Sample student responses are shown below:

MONK PARAKEET FACT SHEET
Sample Student Responses
Scientific Name Myiopsitta monachus Boddaert 1783
Size Small (about 30 cm in total length), stocky
Color Mostly green parrot with a gray or off-white face, cheeks, and throat, a usually gray breast with white bars, bright yellow lower abdominal and vent areas, blue-black flight feathers, long green tail feathers, a pale orange or yellow bill, and gray legs, while immature birds are bright green with greenish foreheads.
Diet Monks are essentially granivorous, eating seeds. They also consume leaf buds, blossoms, fruits, nut, berries, and insects.
Native Range Monks are native to subtropical and temperate South America. They are found exclusively in lowlands east of the Andes from Bolivia, Paraguay, Uruguay, and southern Brazil south to the Patagonia region of Argentina.
Introduced Range Between the late 1960s and early 1970s, over 64,000 monk parakeets were imported into North America, and their establishment was the result of intentional or unintentional releases of captive individuals. Feral monk parakeets were widely established in many major urban areas by the early 1970s, including at least 21 sites in seven states. They are now found in Alabama, Connecticut, Delaware, Illinois, Florida, Louisiana, New Jersey, New York, Oregon, Texas, Rhode Island, and Virginia, and possibly in Colorado, Missouri, Ohio, and South Carolina.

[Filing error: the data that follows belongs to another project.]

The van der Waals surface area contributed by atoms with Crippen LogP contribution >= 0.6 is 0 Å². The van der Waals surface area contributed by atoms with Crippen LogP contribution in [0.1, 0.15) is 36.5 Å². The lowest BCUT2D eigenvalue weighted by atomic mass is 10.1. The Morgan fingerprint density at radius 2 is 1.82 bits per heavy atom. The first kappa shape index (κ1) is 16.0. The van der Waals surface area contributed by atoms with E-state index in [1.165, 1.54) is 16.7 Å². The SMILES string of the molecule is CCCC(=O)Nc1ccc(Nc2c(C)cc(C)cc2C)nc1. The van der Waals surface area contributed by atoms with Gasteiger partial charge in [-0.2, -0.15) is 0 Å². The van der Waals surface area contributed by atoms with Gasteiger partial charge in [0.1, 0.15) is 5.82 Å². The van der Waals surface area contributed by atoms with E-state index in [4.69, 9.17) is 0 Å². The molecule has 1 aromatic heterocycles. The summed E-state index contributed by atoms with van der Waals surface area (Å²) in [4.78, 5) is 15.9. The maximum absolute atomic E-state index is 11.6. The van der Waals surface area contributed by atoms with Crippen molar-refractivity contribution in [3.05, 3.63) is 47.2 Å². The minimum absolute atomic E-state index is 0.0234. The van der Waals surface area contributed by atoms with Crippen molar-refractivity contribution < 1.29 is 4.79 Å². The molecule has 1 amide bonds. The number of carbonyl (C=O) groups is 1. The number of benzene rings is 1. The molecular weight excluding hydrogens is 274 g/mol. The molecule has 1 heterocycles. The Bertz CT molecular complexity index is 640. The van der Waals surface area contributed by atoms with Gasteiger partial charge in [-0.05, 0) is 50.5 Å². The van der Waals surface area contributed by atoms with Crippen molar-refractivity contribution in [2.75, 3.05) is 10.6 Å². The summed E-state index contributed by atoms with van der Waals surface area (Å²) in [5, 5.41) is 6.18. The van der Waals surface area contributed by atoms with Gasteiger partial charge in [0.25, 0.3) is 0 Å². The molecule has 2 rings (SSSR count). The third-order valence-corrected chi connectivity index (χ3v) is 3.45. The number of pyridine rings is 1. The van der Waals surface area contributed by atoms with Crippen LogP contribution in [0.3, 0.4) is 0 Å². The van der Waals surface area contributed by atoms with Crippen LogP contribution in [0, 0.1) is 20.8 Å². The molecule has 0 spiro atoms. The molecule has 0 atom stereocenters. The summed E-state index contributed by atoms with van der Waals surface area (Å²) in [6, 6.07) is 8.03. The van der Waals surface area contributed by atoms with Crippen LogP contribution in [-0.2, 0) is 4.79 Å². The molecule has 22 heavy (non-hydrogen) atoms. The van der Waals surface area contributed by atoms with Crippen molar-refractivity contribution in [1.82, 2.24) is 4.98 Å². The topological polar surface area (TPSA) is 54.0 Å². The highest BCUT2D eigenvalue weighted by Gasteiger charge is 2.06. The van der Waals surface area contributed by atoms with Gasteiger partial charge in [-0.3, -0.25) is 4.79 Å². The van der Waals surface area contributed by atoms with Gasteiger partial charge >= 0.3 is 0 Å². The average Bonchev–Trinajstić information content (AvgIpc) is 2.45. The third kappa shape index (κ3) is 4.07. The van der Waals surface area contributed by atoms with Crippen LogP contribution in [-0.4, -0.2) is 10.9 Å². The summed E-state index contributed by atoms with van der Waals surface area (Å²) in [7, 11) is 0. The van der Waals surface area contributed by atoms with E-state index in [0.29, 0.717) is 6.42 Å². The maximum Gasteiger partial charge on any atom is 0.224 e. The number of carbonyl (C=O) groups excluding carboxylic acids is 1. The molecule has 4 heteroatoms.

Behaviors: Communication Monks are quite vocal and have a wide vocabulary, with many different screeches and squawks and nearly continuous chatter at communal nests.
Nesting Monk parakeets are the only parrots that do not nest in existing cavities. Rather, they use their bills to construct a nest of woven sticks and spiny branches. Nests are usually constructed 10 or more meters above the ground, either against the trunk or out on branches of a variety of trees, but are often found in tall eucalyptus trees. They also construct nests on power poles and towers. The nest may be small, housing a single pair, or a very large, complex structure up to a meter in diameter, weighing up to 200 kg and housing multiple pairs. These large, robust structures last a long time, are used throughout the year, and are one of the many reasons for the monk's success as aliens in northern temperate latitudes with harsh winters.